Agency: Cordis | Branch: H2020 | Program: RIA | Phase: NMP-23-2015 | Award Amount: 4.37M | Year: 2016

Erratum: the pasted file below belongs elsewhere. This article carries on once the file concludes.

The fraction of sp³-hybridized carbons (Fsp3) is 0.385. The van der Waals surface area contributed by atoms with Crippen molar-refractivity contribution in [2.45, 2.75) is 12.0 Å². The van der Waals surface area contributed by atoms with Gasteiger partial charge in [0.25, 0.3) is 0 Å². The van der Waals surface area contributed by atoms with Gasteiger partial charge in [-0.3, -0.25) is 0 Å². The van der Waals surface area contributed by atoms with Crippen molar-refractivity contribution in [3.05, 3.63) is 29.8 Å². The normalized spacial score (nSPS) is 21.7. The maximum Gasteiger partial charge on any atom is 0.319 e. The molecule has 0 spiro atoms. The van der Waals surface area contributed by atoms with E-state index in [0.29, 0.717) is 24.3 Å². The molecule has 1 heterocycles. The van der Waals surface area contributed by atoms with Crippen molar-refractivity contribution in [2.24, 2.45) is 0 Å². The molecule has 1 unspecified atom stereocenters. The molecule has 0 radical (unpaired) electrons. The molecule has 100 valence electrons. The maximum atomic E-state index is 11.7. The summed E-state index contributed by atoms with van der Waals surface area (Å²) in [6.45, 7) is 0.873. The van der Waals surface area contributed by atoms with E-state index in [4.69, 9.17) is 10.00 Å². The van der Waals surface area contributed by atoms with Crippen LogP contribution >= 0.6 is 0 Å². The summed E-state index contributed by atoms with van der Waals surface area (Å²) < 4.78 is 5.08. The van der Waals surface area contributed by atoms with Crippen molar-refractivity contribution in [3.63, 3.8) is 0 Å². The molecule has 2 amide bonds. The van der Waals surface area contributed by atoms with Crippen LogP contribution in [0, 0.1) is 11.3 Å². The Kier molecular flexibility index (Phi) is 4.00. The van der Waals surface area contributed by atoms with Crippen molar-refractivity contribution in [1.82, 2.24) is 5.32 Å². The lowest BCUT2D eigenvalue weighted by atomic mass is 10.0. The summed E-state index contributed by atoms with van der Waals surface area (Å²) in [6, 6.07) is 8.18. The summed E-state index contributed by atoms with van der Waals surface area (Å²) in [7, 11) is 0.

The CritCat proposal aims to provide solutions for the substitution of critical metals, especially rare platinum group metals (PGMs), used in heterogeneous and electrochemical catalysis. CritCat will explore the properties of ultra-small transition metal (TM) nanoparticles in order achieve optimal catalytic performance with earth-abundant materials. The emphasis will be on industrially-relevant chemical reactions and emerging energy conversion technologies in which PGMs play an instrumental role, particularly in the context of hydrogen and synthesis gas (syngas) fuels. The CritCat proposal includes all the aspects for rational catalyst design including novel catalyst synthesis, characterization, and performance testing by a range of academic and industry partners together with large-scale computational simulations of the relevant catalysts, substrates and model reactions using the latest computational methods. Particular attention is given to a strong feedback-loop mechanism where theory is an integral part of the experimental work packages. The experimental and theoretical data will be collected (descriptor database) and used for materials screening via machine learning techniques and new algorithms. The goal is to improve size, shape and surface structure control of the tailored nanoparticle catalysts via novel cluster/nanoparticle synthesis techniques that can produce samples of unrivalled quality. The research includes up-scaling of the size-selected catalyst nanoparticle samples up to macroscopic quantities, which will enable them to be included as basic technological components for realistic catalyst systems. The performance of the catalyst prototypes will be demonstrated for selected basic electrochemical reactions relevant to fuel cells and storage of renewable energy. The industrial partners bring their expertise in prototypes development and commercial deployment (TRL 3-4). The project involves cooperation with external research groups in USA and Japan.